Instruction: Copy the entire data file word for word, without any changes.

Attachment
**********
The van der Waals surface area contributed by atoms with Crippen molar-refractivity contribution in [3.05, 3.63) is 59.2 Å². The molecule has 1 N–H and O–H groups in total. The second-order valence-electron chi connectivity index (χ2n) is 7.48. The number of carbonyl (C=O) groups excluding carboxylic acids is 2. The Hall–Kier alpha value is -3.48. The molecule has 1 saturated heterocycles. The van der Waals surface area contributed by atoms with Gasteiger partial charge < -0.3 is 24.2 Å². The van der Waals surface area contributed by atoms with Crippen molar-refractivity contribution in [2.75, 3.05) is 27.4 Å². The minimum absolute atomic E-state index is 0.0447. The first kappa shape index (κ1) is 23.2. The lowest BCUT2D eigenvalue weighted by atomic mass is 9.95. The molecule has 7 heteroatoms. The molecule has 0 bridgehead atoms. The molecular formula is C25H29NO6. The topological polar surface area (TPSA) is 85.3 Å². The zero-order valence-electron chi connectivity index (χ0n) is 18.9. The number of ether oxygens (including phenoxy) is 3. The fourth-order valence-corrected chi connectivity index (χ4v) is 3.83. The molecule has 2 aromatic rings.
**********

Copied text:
The van der Waals surface area contributed by atoms with Crippen molar-refractivity contribution in [3.05, 3.63) is 59.2 Å². The molecule has 1 N–H and O–H groups in total. The second-order valence-electron chi connectivity index (χ2n) is 7.48. The number of carbonyl (C=O) groups excluding carboxylic acids is 2. The Hall–Kier alpha value is -3.48. The molecule has 1 saturated heterocycles. The van der Waals surface area contributed by atoms with Gasteiger partial charge < -0.3 is 24.2 Å². The van der Waals surface area contributed by atoms with Crippen molar-refractivity contribution in [2.75, 3.05) is 27.4 Å². The minimum absolute atomic E-state index is 0.0447. The first kappa shape index (κ1) is 23.2. The lowest BCUT2D eigenvalue weighted by atomic mass is 9.95. The molecule has 7 heteroatoms. The molecule has 0 bridgehead atoms. The molecular formula is C25H29NO6. The topological polar surface area (TPSA) is 85.3 Å². The zero-order valence-electron chi connectivity index (χ0n) is 18.9. The number of ether oxygens (including phenoxy) is 3. The fourth-order valence-corrected chi connectivity index (χ4v) is 3.83. The molecule has 2 aromatic rings.